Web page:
The pendulum swung back swiftly on imported mattresses as preliminary antidumping measures went into effect late last year — November to be exact — and the results show a dramatic in imported product.
Mattress imports for the month of November had a 79-point swing from an increase of 33% or 1.3 million units, in October to a 46% decline in November.
The antidumping duties pumped the brakes on imports from the seven countries targeted in a trade case filed in March. Those countries — Cambodia, Indonesia, Malaysia, Serbia, Thailand, Turkey and Vietnam — saw a decline of 692,614 units from October to November. According to data, the seven countries were responsible for 922,788 imported units in October. That figure ped to 230,174 in November.
In a year of explosive sales in the home furnishings and mattress industry, due in part to COVID-19-induced spending on the home, the decline can very much be linked to the duties that range from a low of 2.61% for companies in Indonesia to a high of 989.9% for some companies in Vietnam.
Turkey was the only one of the impacted countries to post a year-over-year increase of 19,561 units for the most recent month that figures are available. However, in a month-to-month comparison, Turkey’s number ped 56,753 units from 105,214 in October to 48,461 in November.
November marks the first time in more than a year that mattress imports ped in YOY comparisons. While one month does not make a trend, the early results are in. The petitioners in the case filed their claim March 31 and included Brooklyn Bedding, Corsicana Mattress Co., Elite Comfort Solutions, FXI, Innocor, Kolcraft Enterprises and Leggett & Platt, as well as the Teamsters and Steelworkers labor s.
Slightly more than a year ago, we were facing the same environment, only in China. U.S. tariffs coupled with antidumping duties on Chinese product, d a great shift in where retailers, distributors and manufacturers were securing mattresses.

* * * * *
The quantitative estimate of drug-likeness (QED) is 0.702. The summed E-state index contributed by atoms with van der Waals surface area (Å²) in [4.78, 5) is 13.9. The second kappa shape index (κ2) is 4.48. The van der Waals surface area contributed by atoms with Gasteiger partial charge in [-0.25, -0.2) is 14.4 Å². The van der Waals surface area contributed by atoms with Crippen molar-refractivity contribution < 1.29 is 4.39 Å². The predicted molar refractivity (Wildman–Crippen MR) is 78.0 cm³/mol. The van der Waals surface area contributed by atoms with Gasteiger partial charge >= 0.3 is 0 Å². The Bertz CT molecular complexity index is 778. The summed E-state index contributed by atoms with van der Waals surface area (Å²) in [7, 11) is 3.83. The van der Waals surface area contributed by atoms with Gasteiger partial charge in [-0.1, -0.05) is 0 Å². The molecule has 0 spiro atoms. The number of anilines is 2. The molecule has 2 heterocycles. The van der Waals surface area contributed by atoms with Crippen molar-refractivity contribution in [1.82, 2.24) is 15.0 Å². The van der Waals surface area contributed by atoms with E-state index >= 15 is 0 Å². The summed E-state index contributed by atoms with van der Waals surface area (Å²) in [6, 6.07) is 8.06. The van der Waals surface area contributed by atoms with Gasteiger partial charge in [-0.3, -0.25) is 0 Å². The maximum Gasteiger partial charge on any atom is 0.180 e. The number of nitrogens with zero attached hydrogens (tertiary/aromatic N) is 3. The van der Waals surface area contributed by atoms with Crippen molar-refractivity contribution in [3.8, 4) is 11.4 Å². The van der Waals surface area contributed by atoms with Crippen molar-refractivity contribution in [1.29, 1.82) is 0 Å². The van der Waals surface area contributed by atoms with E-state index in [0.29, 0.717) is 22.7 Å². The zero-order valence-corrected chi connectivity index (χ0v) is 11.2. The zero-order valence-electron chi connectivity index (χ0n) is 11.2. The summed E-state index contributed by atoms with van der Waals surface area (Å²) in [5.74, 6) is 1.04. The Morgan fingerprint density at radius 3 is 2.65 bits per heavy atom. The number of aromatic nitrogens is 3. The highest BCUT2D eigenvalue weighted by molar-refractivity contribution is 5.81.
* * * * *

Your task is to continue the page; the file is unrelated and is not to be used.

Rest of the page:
In July 2019, China held only 2% of the import mattress market following a sharp decline from 87% share in February of the same year. The one-two punch of tariffs and antidumping duties levied on China took a huge chunk out of that business in a relatively short period of time. Those actions led to increased imports from the countries cited in the latest round of duties, as the hunt for low-cost bedding ensued.
Now that duties are having a significant impact on the seven secondary countries, the question remains: Where will companies turn for those low-cost mattresses? Which countries are on the horizon to fill the void for the promotional, low-end goods?
I’m always amazed at how quickly this segment of the industry can shift. Built on the shoulders of entrepreneurs who dig deep to find creative solutions, the industry digs deep, and I’m certain the smartest of the smart will figure out the next frontier for low-cost production.
Change is imminent in the category, and it’s coming quickly. Will China come back in a larger role? It’s hard to predict this early in the year. As always, I welcome your thoughts as the strategies start taking form.
https://www.furnituretoday.com/ Sheila Long O’Mara
News Author : Selma SEZGİN
271 viewed times. / 30-01-2021 added.
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